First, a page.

Tyrosine sulfation is prevalent in human chemokine receptors important in lung disease

Justin Liu, Samuel Louie, Willy Hsu, Kristine M. Yu, Hugh B. Nicholas, Grace L. Rosenquist

Research output: Contribution to journalArticlepeer-review

48 Scopus citations


Post-translational sulfation of tyrosines affects the affinity and binding of at least some chemokine receptors to their ligand(s) and has been hypothesized to be a feature in all chemokine receptors. This binding initiates downstream signaling cascades. By this mechanism, tyrosine sulfation can influence the cells involved in acute and chronic events of cellular immunity. These events include leukocyte trafficking and airway inflammation important in asthma and chronic obstructive pulmonary disease (COPD). We are using computational methods to convert the poorly defined hypothesis of more widespread sulfation of chemokine receptors to more specific assessments of how closely the sequence environment of each tyrosine residue resembles the sequence environment of tyrosine residues proven to be sulfated. Thus, we provide specific and readily tested hypotheses aboutthe tyrosine residues in all of the chemokine receptors. Tyrosine sulfation was predicted with high scores in the N-terminus domain of 13 out of 18 human chemokine receptor proteins using a position-specific scoring matrix, which was determined to be 94.2% accurate based on Receiver Operating Characteristic analysis. The remaining chemokine receptors have sites exhibiting features of tyrosine sulfation. These putative sites demonstrate clustering in a manner consistent with known tyrosine sulfation sites and conservation both within the chemokine receptor family and across mammalian species. Human chemokine receptors important in asthma and COPD, such as CXCR1, CXCR2, CXCR3, CXCR4, CCR1, CCR2, CCR3, CCR4, CCR5, and CCR8, contain at least one known or predicted tyrosine sulfation site. Recognition that tyrosine sulfation is found in most clinically relevant chemokine receptors could help the development of specific receptor-ligand antagonists to modulate events important in airway diseases.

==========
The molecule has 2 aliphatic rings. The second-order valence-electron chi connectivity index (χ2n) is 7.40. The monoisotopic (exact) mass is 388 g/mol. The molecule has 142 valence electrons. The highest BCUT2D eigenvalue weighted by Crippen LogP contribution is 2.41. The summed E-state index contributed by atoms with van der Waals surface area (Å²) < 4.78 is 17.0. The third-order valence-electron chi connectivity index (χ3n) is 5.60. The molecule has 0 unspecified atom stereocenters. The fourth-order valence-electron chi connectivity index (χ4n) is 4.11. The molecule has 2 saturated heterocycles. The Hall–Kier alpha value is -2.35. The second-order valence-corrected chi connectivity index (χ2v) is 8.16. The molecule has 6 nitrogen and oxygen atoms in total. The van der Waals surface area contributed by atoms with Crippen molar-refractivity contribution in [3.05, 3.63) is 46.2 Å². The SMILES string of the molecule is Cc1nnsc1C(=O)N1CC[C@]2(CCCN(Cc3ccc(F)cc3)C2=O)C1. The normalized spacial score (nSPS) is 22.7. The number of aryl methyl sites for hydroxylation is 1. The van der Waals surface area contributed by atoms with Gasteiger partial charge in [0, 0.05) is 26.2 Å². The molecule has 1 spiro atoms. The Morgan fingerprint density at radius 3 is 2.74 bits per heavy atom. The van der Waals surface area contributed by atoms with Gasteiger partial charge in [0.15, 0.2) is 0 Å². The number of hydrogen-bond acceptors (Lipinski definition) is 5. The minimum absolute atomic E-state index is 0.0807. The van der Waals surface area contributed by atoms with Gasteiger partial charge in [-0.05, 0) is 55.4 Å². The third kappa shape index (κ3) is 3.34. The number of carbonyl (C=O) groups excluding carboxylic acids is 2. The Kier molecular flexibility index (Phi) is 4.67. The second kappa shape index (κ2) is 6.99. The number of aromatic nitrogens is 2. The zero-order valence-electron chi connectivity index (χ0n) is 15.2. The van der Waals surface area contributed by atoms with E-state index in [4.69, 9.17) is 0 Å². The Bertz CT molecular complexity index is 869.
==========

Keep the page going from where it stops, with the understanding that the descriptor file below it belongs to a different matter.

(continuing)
Original languageEnglish (US)
Pages (from-to)738-743
Number of pages6
JournalAmerican Journal of Respiratory Cell and Molecular Biology
Issue number6
StatePublished - Jun 1 2008


  • Asthma
  • Chemokine receptors
  • Chronic obstructive pulmonary disease
  • Post-translational modification
  • Tyrosine sulfation

ASJC Scopus subject areas

  • Cell Biology
  • Pulmonary and Respiratory Medicine
  • Molecular Biology


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